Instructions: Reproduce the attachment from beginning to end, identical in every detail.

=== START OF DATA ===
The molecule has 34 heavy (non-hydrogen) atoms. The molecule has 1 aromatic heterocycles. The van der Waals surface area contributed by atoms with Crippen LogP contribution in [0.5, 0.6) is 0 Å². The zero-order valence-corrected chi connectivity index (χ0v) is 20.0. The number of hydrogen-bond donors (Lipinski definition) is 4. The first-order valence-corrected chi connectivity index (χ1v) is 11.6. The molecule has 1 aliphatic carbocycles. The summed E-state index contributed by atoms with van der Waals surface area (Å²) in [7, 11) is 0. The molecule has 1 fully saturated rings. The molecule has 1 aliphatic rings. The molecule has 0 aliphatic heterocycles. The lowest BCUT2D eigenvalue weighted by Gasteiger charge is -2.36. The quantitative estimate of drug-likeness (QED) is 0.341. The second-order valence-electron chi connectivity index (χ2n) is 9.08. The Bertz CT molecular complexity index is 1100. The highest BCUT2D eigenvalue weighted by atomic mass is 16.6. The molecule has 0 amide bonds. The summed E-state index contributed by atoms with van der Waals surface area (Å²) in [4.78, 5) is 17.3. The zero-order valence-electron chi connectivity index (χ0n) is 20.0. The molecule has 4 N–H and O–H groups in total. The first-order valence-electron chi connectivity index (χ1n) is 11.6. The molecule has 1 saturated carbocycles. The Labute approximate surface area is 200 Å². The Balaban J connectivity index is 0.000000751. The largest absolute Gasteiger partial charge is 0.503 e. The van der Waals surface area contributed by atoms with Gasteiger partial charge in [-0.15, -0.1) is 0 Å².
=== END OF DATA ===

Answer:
The molecule has 34 heavy (non-hydrogen) atoms. The molecule has 1 aromatic heterocycles. The van der Waals surface area contributed by atoms with Crippen LogP contribution in [0.5, 0.6) is 0 Å². The zero-order valence-corrected chi connectivity index (χ0v) is 20.0. The number of hydrogen-bond donors (Lipinski definition) is 4. The first-order valence-corrected chi connectivity index (χ1v) is 11.6. The molecule has 1 aliphatic carbocycles. The summed E-state index contributed by atoms with van der Waals surface area (Å²) in [7, 11) is 0. The molecule has 1 fully saturated rings. The molecule has 1 aliphatic rings. The molecule has 0 aliphatic heterocycles. The lowest BCUT2D eigenvalue weighted by Gasteiger charge is -2.36. The quantitative estimate of drug-likeness (QED) is 0.341. The second-order valence-electron chi connectivity index (χ2n) is 9.08. The Bertz CT molecular complexity index is 1100. The highest BCUT2D eigenvalue weighted by atomic mass is 16.6. The molecule has 0 amide bonds. The summed E-state index contributed by atoms with van der Waals surface area (Å²) in [4.78, 5) is 17.3. The zero-order valence-electron chi connectivity index (χ0n) is 20.0. The molecule has 4 N–H and O–H groups in total. The first-order valence-electron chi connectivity index (χ1n) is 11.6. The molecule has 1 saturated carbocycles. The Labute approximate surface area is 200 Å². The Balaban J connectivity index is 0.000000751. The largest absolute Gasteiger partial charge is 0.503 e. The van der Waals surface area contributed by atoms with Gasteiger partial charge in [-0.15, -0.1) is 0 Å².